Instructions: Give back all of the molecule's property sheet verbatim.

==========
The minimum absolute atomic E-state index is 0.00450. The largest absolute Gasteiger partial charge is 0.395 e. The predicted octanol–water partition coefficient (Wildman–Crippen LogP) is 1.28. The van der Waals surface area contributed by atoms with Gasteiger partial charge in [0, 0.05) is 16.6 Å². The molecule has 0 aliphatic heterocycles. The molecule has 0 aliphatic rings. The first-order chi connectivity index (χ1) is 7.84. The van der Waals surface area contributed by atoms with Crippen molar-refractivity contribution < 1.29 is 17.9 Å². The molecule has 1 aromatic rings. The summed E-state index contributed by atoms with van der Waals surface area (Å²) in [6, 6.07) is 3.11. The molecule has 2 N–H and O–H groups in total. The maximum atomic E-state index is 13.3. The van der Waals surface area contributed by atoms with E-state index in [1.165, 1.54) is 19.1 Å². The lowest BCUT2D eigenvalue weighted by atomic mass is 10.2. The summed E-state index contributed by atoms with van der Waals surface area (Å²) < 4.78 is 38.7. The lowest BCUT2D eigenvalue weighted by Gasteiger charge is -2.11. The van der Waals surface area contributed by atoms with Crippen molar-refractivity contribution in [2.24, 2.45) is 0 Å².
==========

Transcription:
The minimum absolute atomic E-state index is 0.00450. The largest absolute Gasteiger partial charge is 0.395 e. The predicted octanol–water partition coefficient (Wildman–Crippen LogP) is 1.28. The van der Waals surface area contributed by atoms with Gasteiger partial charge in [0, 0.05) is 16.6 Å². The molecule has 0 aliphatic heterocycles. The molecule has 0 aliphatic rings. The first-order chi connectivity index (χ1) is 7.84. The van der Waals surface area contributed by atoms with Crippen molar-refractivity contribution < 1.29 is 17.9 Å². The molecule has 1 aromatic rings. The summed E-state index contributed by atoms with van der Waals surface area (Å²) in [6, 6.07) is 3.11. The molecule has 2 N–H and O–H groups in total. The maximum atomic E-state index is 13.3. The van der Waals surface area contributed by atoms with E-state index in [1.165, 1.54) is 19.1 Å². The lowest BCUT2D eigenvalue weighted by atomic mass is 10.2. The summed E-state index contributed by atoms with van der Waals surface area (Å²) < 4.78 is 38.7. The lowest BCUT2D eigenvalue weighted by Gasteiger charge is -2.11. The van der Waals surface area contributed by atoms with Crippen molar-refractivity contribution in [2.24, 2.45) is 0 Å².